As if economists aren’t pilloried enough in the media, business economist Luigi Zingales discusses the possibility that economists are captured, in the same way that regulators are captured. Since data is proprietary, economists may cater to industry or government entities that give them access to data. They may also seek popularity among government or business officials because that lends credibility to their work. To mitigate the risks, he proposes a data policy to regulate the use of data; and the naming and shaming of academics who take unreasonable positions in the media or expert testimony. Relatedly, Pakistani nuclear physicist Pervez Hoodbhoy laments Pakistan’s “professor mafia” where teaching standards have declined while research quality has not improved—because the government started rewarding universities for the number of publications (without controlling for quality).
One of the things economists tend to do is rebut arguments against immigration by pointing out the economic benefits, as well as the evidence that immigrants don’t drain national treasuries, commit more crimes than natives, etc. Helen Dempster and Karen Hargrave from the Overseas Development Institute point out that such “myth-busting” may be counterproductive. Rather, it is important to understand the emotions behind these anti-immigrant positions and tailor the counter-arguments accordingly.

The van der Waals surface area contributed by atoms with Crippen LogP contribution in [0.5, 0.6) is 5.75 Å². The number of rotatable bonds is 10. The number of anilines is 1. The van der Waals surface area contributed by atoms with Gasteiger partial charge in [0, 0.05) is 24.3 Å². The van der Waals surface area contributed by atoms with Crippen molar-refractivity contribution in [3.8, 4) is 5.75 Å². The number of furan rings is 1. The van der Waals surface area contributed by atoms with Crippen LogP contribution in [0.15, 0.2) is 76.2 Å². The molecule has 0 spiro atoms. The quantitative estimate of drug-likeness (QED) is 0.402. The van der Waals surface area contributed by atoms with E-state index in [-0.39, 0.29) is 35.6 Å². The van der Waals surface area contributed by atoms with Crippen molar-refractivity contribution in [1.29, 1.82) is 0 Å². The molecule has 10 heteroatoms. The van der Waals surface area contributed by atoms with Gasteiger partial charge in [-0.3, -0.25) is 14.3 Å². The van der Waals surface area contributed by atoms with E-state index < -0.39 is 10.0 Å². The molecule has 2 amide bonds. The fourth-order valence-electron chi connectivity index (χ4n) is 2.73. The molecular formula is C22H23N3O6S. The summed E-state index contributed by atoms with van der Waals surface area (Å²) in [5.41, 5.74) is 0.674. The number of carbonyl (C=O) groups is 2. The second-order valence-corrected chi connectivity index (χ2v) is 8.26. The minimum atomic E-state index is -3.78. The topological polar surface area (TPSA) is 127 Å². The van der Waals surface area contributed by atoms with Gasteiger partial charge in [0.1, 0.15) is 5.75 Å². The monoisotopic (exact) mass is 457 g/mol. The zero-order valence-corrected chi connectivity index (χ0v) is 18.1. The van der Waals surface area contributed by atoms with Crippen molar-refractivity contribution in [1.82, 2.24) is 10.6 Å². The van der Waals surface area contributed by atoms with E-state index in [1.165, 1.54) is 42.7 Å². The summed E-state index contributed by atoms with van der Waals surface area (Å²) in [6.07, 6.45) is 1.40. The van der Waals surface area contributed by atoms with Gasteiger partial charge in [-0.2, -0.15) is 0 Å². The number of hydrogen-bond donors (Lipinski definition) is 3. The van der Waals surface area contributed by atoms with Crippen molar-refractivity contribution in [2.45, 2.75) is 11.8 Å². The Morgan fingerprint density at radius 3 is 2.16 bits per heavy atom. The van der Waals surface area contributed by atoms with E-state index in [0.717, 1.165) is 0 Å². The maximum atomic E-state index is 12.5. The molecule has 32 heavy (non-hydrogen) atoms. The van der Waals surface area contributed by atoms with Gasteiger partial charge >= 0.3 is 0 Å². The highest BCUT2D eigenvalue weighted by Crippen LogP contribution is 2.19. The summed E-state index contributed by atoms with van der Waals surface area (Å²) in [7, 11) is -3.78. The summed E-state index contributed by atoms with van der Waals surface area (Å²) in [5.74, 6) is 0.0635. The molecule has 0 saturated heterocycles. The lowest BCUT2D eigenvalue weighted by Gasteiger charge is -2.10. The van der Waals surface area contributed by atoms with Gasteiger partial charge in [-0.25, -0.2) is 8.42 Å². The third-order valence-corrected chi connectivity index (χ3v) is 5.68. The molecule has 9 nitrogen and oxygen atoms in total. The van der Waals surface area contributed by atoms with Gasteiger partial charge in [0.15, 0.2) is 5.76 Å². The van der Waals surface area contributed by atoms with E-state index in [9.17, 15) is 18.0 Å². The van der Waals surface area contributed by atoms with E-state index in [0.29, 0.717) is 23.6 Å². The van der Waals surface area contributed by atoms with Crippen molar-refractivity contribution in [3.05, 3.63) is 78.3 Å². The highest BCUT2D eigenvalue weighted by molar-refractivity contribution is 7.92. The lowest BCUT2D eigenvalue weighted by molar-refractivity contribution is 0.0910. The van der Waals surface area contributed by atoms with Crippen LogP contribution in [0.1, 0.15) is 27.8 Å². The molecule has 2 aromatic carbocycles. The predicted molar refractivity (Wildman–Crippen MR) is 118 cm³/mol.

Another issue on which economists used to be united was the minimum wage: if it were binding, an increase would hurt employment. Since the seminal work of economists David Card and Alan Krueger, this proposition has been questioned and, in some cases, even reversed. Seattle’s recent embrace of higher minimum wages has generated what Financial Times economics commentator Martin Sandbu calls “the minimum wage wars.” One study showed significant decline in wages of low-wage workers. However, the study’s methodology is being questioned on several fronts to the point where the emerging consensus seems to be that the effects were marginal. Sandbu concludes, “If this is what the nasty effects of aggressive minimum wage rises look like, they are rather an encouragement to do more and more widely.”
[On provisions related to cybersecurity in USMCA and a digital trade agreement between the U.S. and Japan] It's about information sharing and so forth, but I think it's clearly the beginning of what I would expect to be a more elaborated set of ways that trade partners can cooperate on cyber issues, because I think this will be an increasingly important part of trade policy going forward.